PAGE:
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Meth spending may be best choice

Local editorial

Attacking the root of so many problems might yield the best return

Sometimes we put society's problems into neat little boxes. He's a criminal, we say. She's a drug user. He didn't take care of his kids.

But the fact is that it usually doesn't work that way. Instead, one problem causes another, and that results in a third. The problems are connected, and increasingly in Oregon and Jackson County, the connection is methamphetamine.

Follow the thread in crime, and chances are you'll eventually find methamphetamine.

Look behind reports of child abuse, and you'll learn that danger at home increasingly results from parents' use of the drug.

Check up on teenagers' abuse of drugs, and you'll see that only marijuana draws more patients for addiction treatment in the state's adolescent residential care program.

Talk about meth and how it is affecting Oregon came to a head of sorts last week, when Children First of Oregon released its annual report on the well-being of the state's children. It concluded, as did an annual report card last summer, that Oregon today fails kids more than it has in at least a dozen years.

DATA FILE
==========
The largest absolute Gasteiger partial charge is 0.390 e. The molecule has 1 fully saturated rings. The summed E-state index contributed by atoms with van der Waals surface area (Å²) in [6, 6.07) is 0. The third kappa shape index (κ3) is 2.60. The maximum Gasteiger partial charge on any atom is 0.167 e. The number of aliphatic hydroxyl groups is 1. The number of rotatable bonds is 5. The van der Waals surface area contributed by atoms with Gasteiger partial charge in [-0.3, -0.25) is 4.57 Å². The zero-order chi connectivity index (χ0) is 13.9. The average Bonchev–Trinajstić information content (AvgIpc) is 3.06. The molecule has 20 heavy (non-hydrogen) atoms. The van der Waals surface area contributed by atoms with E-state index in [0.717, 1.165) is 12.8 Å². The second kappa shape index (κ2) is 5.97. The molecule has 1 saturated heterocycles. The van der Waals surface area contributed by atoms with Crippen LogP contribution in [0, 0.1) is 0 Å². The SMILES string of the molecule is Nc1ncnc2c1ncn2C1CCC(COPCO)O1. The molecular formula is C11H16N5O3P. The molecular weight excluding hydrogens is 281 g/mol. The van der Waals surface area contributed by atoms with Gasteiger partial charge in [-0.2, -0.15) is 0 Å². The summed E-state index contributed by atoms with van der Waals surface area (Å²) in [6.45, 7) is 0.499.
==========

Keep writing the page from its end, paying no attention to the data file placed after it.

— Reports of abuse are up 61 percent since 1994, for example. Statewide and in Jackson County, child advocates lack the funding to investigate about half the claims. At the same time, more kids than ever are living in what the group calls extreme risk of being harmed. Almost across the board, Jackson County advocates blamed the statistics on the prevalence of methamphetamine.

Children's advocates criticized Gov. Ted Kulongoski's proposed state budget because it cuts funding for some programs that could benefit children. Oregon, they said, has an obligation to keep kids safe and healthy.

We think that's true, but it's also a fact that Oregon has too little money to cover the bases, a concept that extends to almost any critical program or agency on the state-funding list.

Kulongoski is putting time and money toward the Governor's Methamphetamine Task Force, formed in October to tackle the scourge that is threatening Oregon on many fronts.

We don't like the child-welfare numbers reported by Children First any more than the next person, but we accept the reality that Oregon has only so much money to go around.

As long as that's the reality, the governor's effort to slow meth use ' among kids as well as adults ' might just be the best place for Oregon to spend.